This integration is certified by Stitch. For support, contact Stitch support.
|Release Status||Released||Supported By||Stitch|
|SSL Connections||Supported||VPN Connections||Unsupported|
|Whitelisting||Tables and columns||View Replication||Supported|
Connecting SQL Server RDS
SQL Server RDS Setup Requirements
To set up SQL Server RDS in Stitch, you need:
Permissions in Amazon Web Services (AWS) that allow you to:
- Create/manage Security Groups, which is required to whitelist Stitch’s IP addresses.
- View database details, which is required for retrieving the database’s connection details.
Permissions in SQL Server RDS that allow you to create/manage users. This is required to create the Stitch database user.
A database that uses case-insensitive collation. More info about collation can be found here in Microsoft’s documentation.
Step 1: Whitelist Stitch's IP addresses
For Stitch to successfully connect with your RDS instance, you’ll need to add our IP addresses to the appropriate database security group via the AWS management console. To do this, an inbound security rule must be created for each of our IP addresses.
The IP addresses can be added to an existing group or you can create a new one. The important thing is that the group is authorized to access the instance you want to connect to Stitch.
- Log into your AWS account.
- Navigate to the Security Group Management page, typically Services > Compute > EC2.
- Click the Security Groups option, under Network & Security in the menu on the left side of the page.
- Click Create Security Group.
- In the window that displays, fill in the fields as follows:
- Security group name: Enter a unique name for the security group. For example:
- Description: Enter a description for the security group.
- VPC: Verify that the selected VPC is the same VPC your database is in.
- Security group name: Enter a unique name for the security group. For example:
- In the Inbound tab, click Add Rule.
- Fill in the fields as follows:
- Type: Select
Custom TCP Rule
- Port Range: Enter the port your database uses. (
CIDR, IP or Security Group, enter one of the IP addresses listed below:
- Type: Select
- Add another rule by clicking the Add Rule button.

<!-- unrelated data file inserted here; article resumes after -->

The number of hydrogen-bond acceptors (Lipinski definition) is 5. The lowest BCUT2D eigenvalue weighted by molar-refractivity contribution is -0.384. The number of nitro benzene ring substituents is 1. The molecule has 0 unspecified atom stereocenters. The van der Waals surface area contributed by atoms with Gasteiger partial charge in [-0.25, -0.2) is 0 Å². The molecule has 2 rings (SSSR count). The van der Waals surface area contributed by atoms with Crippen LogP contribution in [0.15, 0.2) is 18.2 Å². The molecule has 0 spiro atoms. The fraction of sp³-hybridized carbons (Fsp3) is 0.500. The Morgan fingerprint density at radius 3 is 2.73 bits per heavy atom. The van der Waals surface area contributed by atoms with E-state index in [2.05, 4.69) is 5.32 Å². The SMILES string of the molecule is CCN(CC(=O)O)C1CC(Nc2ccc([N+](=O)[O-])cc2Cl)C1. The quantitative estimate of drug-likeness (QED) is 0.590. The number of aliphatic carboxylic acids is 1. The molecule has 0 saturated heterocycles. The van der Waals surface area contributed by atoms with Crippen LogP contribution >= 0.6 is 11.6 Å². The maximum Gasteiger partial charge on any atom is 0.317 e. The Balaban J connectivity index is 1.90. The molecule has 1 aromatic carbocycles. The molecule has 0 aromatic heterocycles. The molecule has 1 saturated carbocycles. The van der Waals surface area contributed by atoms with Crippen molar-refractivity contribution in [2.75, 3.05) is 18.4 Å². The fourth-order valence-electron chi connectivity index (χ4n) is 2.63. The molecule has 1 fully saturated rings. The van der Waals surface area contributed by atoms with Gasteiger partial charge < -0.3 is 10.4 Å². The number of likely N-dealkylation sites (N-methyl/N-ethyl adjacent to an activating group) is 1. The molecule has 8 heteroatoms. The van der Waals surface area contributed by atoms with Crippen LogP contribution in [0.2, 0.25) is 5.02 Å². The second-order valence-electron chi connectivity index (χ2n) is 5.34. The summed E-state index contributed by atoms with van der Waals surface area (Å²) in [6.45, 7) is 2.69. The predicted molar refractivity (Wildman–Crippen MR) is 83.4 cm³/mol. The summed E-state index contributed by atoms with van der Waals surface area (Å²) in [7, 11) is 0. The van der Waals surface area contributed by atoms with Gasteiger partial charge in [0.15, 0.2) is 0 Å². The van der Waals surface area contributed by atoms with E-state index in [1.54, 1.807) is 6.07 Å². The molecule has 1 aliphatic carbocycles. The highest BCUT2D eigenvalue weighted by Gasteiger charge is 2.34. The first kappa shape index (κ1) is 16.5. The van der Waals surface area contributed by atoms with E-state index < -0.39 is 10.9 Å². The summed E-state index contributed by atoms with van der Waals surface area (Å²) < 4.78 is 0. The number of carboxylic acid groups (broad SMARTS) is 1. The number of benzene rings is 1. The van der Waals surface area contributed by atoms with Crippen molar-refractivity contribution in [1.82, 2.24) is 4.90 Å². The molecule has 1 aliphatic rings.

Repeat steps 6-8 until all the IP addresses above have been added:
- When finished, click Create.
Step 2: Create a Stitch database user
Next, you’ll create a dedicated database user for Stitch. This will ensure Stitch is visible in any logs or audits, and allow you to maintain your privilege hierarchy.
us_english. Issues with replication may arise if a different setting is used.
- Log into your database.
Create a SQL login for the Stitch database user:
CREATE LOGIN [stitch_username] WITH PASSWORD=’[password]’ go
Grant the Stitch user access to the database:
USE [database] go
Create the Stitch database user and map them to the database:
CREATE USER [stitch_username] FOR LOGIN go
Grant the Stitch user
SELECTprivileges to all tables in the database, run this command:
GRANT SELECT to [stitch_username] go
If you wish to limit the Stitch user to specific tables, run this command instead:
GRANT SELECT ON [schema_name].[table_name] TO [stitch_username] go
See the Privileges list tab for an explanation of why these permissions are required by Stitch.
In the table below are the database user privileges Stitch requires to connect to and replicate data from a SQL Server RDS database.
|Privilege name||Reason for requirement|
Required to select rows from tables in a database.
Step 3: Locate RDS connection details in AWS
Next, you’ll retrieve the connection details required to complete the setup in Stitch. This info can be found on the Instance Details page in AWS.
If you don’t still have this page open, click Instances and then the instance you’re connecting to Stitch.
- On the Instance Details page, scroll down to the Connect section.
Locate the Endpoint and Port fields, which are highlighted in the image below:
Leave this page open for now - you’ll need it to complete the setup in the next step.
Step 4: Connect Stitch
- Sign into your Stitch account, if you haven’t already.
- On the Stitch Dashboard page, click the Add Integration button.
- Click the Microsoft SQL Server icon.
Fill in the fields as follows:
Integration Name: Enter a name for the integration. This is the name that will display on the Stitch Dashboard for the integration; it’ll also be used to create the schema in your data warehouse.
For example, the name “Stitch SQL Server RDS” would create a schema called
stitch_sql_server_rdsin the data warehouse. Note: The schema name cannot be changed after the integration is saved.
Host (Endpoint): Paste the Endpoint address from the SQL Server RDS Details page in AWS into this field.
Don’t include the port number, which is appended to the end of the endpoint string - this will cause errors.
Port: Enter the port used by the SQL Server RDS instance. The default is
Username: Enter the Stitch SQL Server RDS database user’s username.
Password: Enter the password for the Stitch database user.
Database: Enter the name of the SQL Server RDS database. Stitch will ‘find’ all databases you give the Stitch user access to - a default database is only used to complete the connection.